A molting juvenile cardinal has red wings. This happens before the pre-formative molt. The baldness is caused by mites, which are small relatives of spiders and other arachnids. Males have bright red wings at this stage of their life. Once winter arrives, they will have a new set of feathers. During this period, they will also show a distinctive pattern.
The baldness is caused by the molting process. Old feathers are shed, while new ones grow in. Some cardinals lose all of their head feathers at once, and this condition results in a ‘bald’ head. This is not unusual, and jays, cedar waxwings, and other birds are known to suffer from this condition. When the crests fall off, the bird will have a black head.
After the molting process, the juvenile cardinal is ready to breed. The new feathers replace the old ones, and the old feathers become inactive. But in some cases, the head is bare, so the bird appears as though it is “bald” or “bareheaded”. If this is the case, it is not uncommon to see a molting female or male cardinal with no head feathers at all.
A molting juvenile cardinal has red or orange feathers and a bright red beak. It looks just like its dad at this stage, but it will change color before winter. It will have the same orange beak as his father. During the winter months, the molting male will look like his dad with red feathers and an orange beak. Then he will molt again. And this will repeat itself until the new feathers fall out.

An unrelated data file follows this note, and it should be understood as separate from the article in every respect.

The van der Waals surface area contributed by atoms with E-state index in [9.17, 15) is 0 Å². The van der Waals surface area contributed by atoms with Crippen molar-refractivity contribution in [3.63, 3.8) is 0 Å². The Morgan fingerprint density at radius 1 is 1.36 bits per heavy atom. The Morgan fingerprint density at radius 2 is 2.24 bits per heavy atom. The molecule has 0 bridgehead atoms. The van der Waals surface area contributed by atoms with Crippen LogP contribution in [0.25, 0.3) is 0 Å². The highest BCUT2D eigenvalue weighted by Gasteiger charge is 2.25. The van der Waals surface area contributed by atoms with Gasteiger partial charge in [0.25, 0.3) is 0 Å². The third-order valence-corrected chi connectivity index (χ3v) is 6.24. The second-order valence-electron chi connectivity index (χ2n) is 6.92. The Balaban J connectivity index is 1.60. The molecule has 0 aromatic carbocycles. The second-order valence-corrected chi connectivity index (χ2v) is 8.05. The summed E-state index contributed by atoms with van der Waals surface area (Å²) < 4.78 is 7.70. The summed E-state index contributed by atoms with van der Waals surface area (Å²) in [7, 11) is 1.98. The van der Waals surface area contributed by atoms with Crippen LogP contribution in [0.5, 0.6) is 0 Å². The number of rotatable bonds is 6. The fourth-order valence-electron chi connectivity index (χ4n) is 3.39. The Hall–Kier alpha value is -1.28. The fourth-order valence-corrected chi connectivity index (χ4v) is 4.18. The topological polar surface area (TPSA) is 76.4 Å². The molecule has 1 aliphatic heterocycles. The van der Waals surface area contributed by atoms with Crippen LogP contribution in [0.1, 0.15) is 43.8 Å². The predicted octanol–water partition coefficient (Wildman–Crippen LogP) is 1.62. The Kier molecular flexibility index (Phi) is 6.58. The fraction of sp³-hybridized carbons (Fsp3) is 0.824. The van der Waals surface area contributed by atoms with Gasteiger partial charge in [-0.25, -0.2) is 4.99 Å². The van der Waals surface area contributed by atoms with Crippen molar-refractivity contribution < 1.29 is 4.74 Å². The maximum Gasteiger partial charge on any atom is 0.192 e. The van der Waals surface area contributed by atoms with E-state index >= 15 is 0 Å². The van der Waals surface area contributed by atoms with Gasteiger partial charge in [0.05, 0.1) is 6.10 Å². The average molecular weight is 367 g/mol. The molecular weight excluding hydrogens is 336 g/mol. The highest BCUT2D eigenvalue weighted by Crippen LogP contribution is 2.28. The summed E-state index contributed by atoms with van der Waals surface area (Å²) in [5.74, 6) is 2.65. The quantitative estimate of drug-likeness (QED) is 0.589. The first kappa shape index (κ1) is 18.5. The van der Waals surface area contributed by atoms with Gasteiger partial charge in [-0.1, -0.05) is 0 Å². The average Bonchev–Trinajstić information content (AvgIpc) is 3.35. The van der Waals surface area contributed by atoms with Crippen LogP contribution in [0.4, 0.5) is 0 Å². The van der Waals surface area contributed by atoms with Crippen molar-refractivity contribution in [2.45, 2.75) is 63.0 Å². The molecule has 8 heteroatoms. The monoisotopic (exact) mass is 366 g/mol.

If you notice a juvenile cardinal with a bald head, don’t worry. This is just normal. By the time the juvenile has molted, the bird will look just like its dad. It will have a red beak and scruffy head, just like his dad did. It will be just like him, with the same orange beak and red crest. This is how a molting juvenile cardinal looks after molting.
A molting juvenile cardinal’s scruffy head and bald head are normal features of molting. But if the bird has a crest, this means that it has been damaged. It may have a traumatic experience, but it will not have the same crest as its father. That means its crest is still intact and it’s a natural occurrence. When the feathers fall, the bird will look a lot like its dad.
A molting juvenile cardinal will lose all of its feathers, except for the red in its iris. If the molting process is a complete success, the bird will have all of its feathers in one week. It is an exciting time for the bird, and it’s the perfect opportunity for you to observe the bird in its natural habitat. If it’s successful, it will stay a beautiful resident.